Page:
Temozolomide Priming Increases Tumor Mutation Burden in Colorectal Cancer
Unlike metastatic colorectal cancer (mCRC) with microsatellite instability or mismatch repair (MMR) deficiency and subsequent high tumor mutation burden, microsatellite-stable and MMR-proficient mCRC is typically refractory to immune checkpoint blockade. As preclinical studies revealed that temozolomide (TMZ) leads to MMR deficiency and increased tumor mutation burden and subsequently sensitizes to immunotherapy, Crisafulli, Sartore-Bianchi, Lazzari, and colleagues initiated the ARETHUSA clinical trial in which patients with O6-methylguanine-DNA-methyltransferase (MGMT)–deficient, MMR-proficient, RAS-mutant mCRC were primed with TMZ prior to treatment with immunotherapy and demonstrate proof of concept that a TMZ-induced mutational signature and increased tumor mutational burden could be detected in tumor biopsies and blood following TMZ priming. Four of 6 patients treated to date with pembrolizumab after TMZ priming experienced disease stabilization.
Sunvozertinib Shows Antitumor Activity in NSCLC with EGFR Exon 20 Mutations
EGFR exon 20 insertion mutations (EGFRexon20ins) account for approximately 2% of non–small cell lung cancer (NSCLC), with limited effective therapies. Wang and colleagues reported preclinical and clinical data of sunvozertinib, an irreversible and selective EGFR tyrosine kinase inhibitor, for treating EGFRexon20ins NSCLC. In both cell lines and xenograft models, sunvozertinib showed potent antitumor activity as well as demonstrated encouraging antitumor efficacy in patients with EGFRexon20ins NSCLC. The antitumor activity was found in a broad range of EGFRexon20ins subtypes, brain metastasis, as well as amivantamab treatment failures. The safety profile of sunvozertinib was clinically manageable. These data support further clinical development of sunvozertinib.
Longitudinal Undetectable MRD Defines Potentially Cured NSCLC Populations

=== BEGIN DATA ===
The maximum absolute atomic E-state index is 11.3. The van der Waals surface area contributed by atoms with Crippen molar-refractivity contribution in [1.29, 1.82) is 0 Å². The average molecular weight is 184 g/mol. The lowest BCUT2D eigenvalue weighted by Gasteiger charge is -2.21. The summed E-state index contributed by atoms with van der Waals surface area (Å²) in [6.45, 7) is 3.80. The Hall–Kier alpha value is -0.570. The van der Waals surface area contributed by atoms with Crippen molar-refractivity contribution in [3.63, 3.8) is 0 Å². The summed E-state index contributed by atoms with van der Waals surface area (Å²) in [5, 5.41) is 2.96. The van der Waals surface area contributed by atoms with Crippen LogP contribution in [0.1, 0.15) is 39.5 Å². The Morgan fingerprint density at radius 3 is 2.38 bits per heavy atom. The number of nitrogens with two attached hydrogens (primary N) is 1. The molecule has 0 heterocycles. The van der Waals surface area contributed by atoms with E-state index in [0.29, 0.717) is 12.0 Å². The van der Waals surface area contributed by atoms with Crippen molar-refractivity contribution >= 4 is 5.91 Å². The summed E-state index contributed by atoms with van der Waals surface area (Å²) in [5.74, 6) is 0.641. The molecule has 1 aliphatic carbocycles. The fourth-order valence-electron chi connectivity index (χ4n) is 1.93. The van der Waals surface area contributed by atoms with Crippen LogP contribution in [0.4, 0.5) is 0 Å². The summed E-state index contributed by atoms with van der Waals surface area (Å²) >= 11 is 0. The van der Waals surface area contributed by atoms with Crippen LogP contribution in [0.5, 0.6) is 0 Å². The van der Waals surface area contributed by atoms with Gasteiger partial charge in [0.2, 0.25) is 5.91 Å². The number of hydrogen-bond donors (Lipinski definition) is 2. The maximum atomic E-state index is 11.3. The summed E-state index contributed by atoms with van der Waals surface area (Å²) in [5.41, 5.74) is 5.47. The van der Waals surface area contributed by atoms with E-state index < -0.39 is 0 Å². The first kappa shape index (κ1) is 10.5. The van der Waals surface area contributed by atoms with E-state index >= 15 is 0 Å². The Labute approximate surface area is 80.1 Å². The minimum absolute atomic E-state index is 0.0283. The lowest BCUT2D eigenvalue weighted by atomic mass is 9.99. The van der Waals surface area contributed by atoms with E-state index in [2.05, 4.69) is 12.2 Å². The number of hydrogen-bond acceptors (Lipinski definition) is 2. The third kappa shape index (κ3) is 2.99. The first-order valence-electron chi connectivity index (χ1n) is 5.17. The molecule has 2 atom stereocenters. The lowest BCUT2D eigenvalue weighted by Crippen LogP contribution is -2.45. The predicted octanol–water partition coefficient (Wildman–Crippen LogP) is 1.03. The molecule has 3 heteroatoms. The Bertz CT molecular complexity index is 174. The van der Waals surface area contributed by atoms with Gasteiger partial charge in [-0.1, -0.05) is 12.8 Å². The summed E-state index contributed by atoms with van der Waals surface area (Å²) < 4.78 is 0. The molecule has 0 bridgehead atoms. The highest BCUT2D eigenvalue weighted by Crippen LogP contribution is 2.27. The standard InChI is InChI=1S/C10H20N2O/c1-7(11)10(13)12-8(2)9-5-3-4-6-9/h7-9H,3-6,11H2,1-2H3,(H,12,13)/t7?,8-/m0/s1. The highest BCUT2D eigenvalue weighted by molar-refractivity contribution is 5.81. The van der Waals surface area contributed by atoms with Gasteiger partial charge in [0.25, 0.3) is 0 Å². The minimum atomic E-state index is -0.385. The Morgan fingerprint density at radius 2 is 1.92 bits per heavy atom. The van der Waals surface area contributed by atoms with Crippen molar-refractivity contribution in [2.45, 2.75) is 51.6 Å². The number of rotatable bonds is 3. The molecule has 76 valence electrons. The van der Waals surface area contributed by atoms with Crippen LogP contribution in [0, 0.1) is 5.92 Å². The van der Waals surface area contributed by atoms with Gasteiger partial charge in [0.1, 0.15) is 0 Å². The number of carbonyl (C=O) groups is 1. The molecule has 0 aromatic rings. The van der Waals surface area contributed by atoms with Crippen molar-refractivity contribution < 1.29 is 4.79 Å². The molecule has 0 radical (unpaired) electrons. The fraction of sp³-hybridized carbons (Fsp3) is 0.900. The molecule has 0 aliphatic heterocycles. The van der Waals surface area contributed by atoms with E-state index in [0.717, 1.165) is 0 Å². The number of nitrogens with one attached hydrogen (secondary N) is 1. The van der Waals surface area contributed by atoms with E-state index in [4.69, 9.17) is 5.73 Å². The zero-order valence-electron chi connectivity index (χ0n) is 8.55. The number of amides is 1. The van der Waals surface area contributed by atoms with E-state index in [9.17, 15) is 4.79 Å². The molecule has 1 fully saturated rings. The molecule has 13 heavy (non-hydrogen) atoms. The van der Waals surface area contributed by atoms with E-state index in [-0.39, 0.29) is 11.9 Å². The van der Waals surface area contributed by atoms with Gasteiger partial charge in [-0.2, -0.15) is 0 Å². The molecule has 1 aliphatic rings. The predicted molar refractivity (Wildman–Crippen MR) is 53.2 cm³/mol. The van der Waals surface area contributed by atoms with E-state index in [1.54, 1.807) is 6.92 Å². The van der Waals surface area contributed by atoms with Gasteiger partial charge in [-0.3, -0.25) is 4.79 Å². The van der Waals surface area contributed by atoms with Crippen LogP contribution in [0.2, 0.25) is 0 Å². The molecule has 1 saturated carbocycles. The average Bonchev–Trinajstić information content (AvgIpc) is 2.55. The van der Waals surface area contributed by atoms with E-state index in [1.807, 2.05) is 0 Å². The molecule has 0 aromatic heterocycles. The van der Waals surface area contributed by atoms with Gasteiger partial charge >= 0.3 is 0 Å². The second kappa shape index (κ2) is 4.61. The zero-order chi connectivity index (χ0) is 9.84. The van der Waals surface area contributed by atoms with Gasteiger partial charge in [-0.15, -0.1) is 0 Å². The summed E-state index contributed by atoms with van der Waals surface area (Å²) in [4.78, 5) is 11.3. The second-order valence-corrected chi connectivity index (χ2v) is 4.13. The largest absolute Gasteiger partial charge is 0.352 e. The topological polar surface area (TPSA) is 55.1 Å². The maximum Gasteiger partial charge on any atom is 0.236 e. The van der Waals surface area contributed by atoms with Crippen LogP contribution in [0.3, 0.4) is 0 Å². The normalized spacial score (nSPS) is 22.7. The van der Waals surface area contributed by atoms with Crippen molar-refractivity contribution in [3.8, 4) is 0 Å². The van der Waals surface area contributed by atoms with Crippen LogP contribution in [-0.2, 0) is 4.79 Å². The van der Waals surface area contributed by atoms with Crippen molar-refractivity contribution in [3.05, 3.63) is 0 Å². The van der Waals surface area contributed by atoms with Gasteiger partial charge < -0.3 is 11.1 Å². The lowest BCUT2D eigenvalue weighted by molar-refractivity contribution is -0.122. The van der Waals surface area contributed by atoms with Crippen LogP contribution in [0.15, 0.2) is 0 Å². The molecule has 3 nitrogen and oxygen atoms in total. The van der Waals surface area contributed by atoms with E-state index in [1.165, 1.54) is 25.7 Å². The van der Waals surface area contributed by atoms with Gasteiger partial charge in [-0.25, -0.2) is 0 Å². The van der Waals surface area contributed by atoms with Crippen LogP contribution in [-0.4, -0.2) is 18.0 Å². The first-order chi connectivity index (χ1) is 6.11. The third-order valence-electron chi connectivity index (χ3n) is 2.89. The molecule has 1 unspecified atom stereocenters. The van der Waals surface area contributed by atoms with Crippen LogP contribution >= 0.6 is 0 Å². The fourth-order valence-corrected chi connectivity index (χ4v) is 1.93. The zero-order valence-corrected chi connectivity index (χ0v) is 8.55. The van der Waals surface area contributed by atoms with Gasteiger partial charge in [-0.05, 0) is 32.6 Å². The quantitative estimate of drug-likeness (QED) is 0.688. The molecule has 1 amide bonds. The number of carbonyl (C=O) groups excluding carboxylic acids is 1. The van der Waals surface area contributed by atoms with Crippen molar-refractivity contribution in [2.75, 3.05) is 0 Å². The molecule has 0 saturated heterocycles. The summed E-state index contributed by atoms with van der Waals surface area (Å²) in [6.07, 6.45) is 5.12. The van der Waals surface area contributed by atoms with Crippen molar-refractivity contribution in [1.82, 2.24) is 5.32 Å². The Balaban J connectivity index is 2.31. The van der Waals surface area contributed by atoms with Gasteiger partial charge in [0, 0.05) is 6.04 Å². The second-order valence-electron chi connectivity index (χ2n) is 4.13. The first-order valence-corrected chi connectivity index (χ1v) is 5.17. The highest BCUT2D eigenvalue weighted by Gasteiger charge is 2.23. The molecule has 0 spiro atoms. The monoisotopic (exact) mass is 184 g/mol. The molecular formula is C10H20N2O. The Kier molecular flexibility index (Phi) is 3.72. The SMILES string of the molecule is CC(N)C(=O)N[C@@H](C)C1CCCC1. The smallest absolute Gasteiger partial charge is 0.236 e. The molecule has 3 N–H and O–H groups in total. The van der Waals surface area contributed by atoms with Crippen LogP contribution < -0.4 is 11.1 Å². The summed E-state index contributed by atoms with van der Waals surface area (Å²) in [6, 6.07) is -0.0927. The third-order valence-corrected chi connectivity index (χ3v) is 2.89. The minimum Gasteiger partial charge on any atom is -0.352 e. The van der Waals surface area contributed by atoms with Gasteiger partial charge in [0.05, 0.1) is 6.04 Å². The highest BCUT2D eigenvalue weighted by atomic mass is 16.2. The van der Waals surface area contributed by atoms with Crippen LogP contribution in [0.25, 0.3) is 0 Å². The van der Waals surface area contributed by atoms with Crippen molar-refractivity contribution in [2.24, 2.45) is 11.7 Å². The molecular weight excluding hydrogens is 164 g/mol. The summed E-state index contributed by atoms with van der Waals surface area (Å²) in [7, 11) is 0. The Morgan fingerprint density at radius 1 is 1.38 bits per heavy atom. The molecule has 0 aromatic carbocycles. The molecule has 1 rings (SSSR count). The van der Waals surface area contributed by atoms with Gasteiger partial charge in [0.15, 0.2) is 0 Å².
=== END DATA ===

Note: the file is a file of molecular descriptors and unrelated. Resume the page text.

In a prospective study conducted by Zhang, Liu, Gao, Liu, and colleagues, 261 patients with stage I–IIIA non–small cell lung cancer (NSCLC) were enrolled after complete resection, with a total of 913 blood samples being successfully detected by molecular residual disease (MRD) assay. Six patients (3.2%) with longitudinal undetectable MRD recurred, resulting in a negative predictive value of 96.8%, suggesting that corresponding undetectable MRD patients may not benefit from adjuvant therapy. Additionally, the peak risk of developing detectable MRD was approximately 18 months after landmark detection, thus patients with undetectable MRD 18 months after resection may have already been cured.
TDO2 Is a Synthetic Essential Target in APC-Mutant Colorectal Cancer
Metastatic colorectal cancer (CRC) shows limited responsiveness to therapies targeting adaptive and innate immunity, including IDO1 inhibitors. To identify key effectors in tumors with loss of APC, the initiating event of most CRC cases, Lee and colleagues employed the synthetic essential framework and revealed TCF4-induced upregulation of tryptophan 2,3-dioxygenase 2 (TDO2), which generates kynurenine to activate the aryl hydrocarbon receptor (AhR). AhR upregulates glycolysis genes and CXCL5, supporting cancer cell anabolic growth and the recruitment of suppressive tumor-associated macrophages, respectively. Inhibition of TDO2, but not IDO1, reduced tumor growth and increased survival only in the APC-mutant tumors, providing a novel therapeutic intervention for APC-mutant CRC.
IFNα Potentiates the Efficacy of Anti–PD-1 in Patients with HCC